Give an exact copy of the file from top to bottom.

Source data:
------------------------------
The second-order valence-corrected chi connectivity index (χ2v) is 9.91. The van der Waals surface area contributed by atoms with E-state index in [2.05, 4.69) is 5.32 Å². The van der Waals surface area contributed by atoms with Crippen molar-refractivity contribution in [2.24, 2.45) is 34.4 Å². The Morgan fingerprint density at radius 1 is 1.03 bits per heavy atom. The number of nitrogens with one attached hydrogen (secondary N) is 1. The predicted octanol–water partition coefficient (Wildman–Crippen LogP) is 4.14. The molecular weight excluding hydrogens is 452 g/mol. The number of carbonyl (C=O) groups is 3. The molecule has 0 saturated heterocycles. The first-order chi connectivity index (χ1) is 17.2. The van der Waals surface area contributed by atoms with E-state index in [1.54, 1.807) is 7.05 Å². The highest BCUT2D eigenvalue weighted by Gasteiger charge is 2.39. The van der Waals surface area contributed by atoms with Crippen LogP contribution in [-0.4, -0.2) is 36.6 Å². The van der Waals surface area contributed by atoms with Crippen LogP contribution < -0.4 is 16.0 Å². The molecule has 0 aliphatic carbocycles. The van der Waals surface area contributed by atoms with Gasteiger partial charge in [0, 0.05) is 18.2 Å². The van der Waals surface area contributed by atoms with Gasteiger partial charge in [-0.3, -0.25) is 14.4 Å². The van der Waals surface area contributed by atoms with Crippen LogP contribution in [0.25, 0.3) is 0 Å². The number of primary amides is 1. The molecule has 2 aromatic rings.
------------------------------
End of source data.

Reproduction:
The second-order valence-corrected chi connectivity index (χ2v) is 9.91. The van der Waals surface area contributed by atoms with E-state index in [2.05, 4.69) is 5.32 Å². The van der Waals surface area contributed by atoms with Crippen molar-refractivity contribution in [2.24, 2.45) is 34.4 Å². The Morgan fingerprint density at radius 1 is 1.03 bits per heavy atom. The number of nitrogens with one attached hydrogen (secondary N) is 1. The predicted octanol–water partition coefficient (Wildman–Crippen LogP) is 4.14. The molecular weight excluding hydrogens is 452 g/mol. The number of carbonyl (C=O) groups is 3. The molecule has 0 saturated heterocycles. The first-order chi connectivity index (χ1) is 17.2. The van der Waals surface area contributed by atoms with E-state index in [1.54, 1.807) is 7.05 Å². The highest BCUT2D eigenvalue weighted by Gasteiger charge is 2.39. The van der Waals surface area contributed by atoms with Crippen LogP contribution in [-0.4, -0.2) is 36.6 Å². The van der Waals surface area contributed by atoms with Crippen LogP contribution < -0.4 is 16.0 Å². The molecule has 0 aliphatic carbocycles. The van der Waals surface area contributed by atoms with Gasteiger partial charge in [0, 0.05) is 18.2 Å². The van der Waals surface area contributed by atoms with Gasteiger partial charge in [-0.3, -0.25) is 14.4 Å². The van der Waals surface area contributed by atoms with Crippen LogP contribution in [0.25, 0.3) is 0 Å². The number of primary amides is 1. The molecule has 2 aromatic rings.